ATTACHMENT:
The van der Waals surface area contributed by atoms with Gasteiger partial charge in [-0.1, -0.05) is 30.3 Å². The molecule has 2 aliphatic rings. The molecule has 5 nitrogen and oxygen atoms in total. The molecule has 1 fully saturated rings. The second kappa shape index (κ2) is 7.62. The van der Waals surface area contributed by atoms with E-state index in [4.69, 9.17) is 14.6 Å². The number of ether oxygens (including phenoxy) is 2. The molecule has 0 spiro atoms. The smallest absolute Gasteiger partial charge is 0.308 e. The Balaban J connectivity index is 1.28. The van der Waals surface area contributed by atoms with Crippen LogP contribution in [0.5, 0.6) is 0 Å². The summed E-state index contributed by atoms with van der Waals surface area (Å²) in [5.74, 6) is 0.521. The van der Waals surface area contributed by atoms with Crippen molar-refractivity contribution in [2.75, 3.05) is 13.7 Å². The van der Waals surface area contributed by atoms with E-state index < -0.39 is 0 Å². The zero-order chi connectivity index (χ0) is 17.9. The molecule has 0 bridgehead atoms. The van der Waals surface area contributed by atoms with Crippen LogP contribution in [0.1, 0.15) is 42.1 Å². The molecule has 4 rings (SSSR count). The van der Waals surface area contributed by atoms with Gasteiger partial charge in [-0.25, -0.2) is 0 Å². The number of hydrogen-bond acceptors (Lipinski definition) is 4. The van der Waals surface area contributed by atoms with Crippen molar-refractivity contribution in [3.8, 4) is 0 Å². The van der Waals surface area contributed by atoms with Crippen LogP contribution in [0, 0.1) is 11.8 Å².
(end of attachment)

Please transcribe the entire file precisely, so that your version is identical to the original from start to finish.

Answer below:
The van der Waals surface area contributed by atoms with Gasteiger partial charge in [-0.1, -0.05) is 30.3 Å². The molecule has 2 aliphatic rings. The molecule has 5 nitrogen and oxygen atoms in total. The molecule has 1 fully saturated rings. The second kappa shape index (κ2) is 7.62. The van der Waals surface area contributed by atoms with E-state index in [4.69, 9.17) is 14.6 Å². The number of ether oxygens (including phenoxy) is 2. The molecule has 0 spiro atoms. The smallest absolute Gasteiger partial charge is 0.308 e. The Balaban J connectivity index is 1.28. The van der Waals surface area contributed by atoms with Crippen LogP contribution in [0.5, 0.6) is 0 Å². The summed E-state index contributed by atoms with van der Waals surface area (Å²) in [5.74, 6) is 0.521. The van der Waals surface area contributed by atoms with Crippen molar-refractivity contribution in [2.75, 3.05) is 13.7 Å². The van der Waals surface area contributed by atoms with E-state index < -0.39 is 0 Å². The zero-order chi connectivity index (χ0) is 17.9. The molecule has 0 bridgehead atoms. The van der Waals surface area contributed by atoms with Crippen LogP contribution in [0.1, 0.15) is 42.1 Å². The molecule has 4 rings (SSSR count). The van der Waals surface area contributed by atoms with Gasteiger partial charge in [-0.25, -0.2) is 0 Å². The number of hydrogen-bond acceptors (Lipinski definition) is 4. The van der Waals surface area contributed by atoms with Crippen molar-refractivity contribution in [3.8, 4) is 0 Å². The van der Waals surface area contributed by atoms with Crippen LogP contribution in [0, 0.1) is 11.8 Å².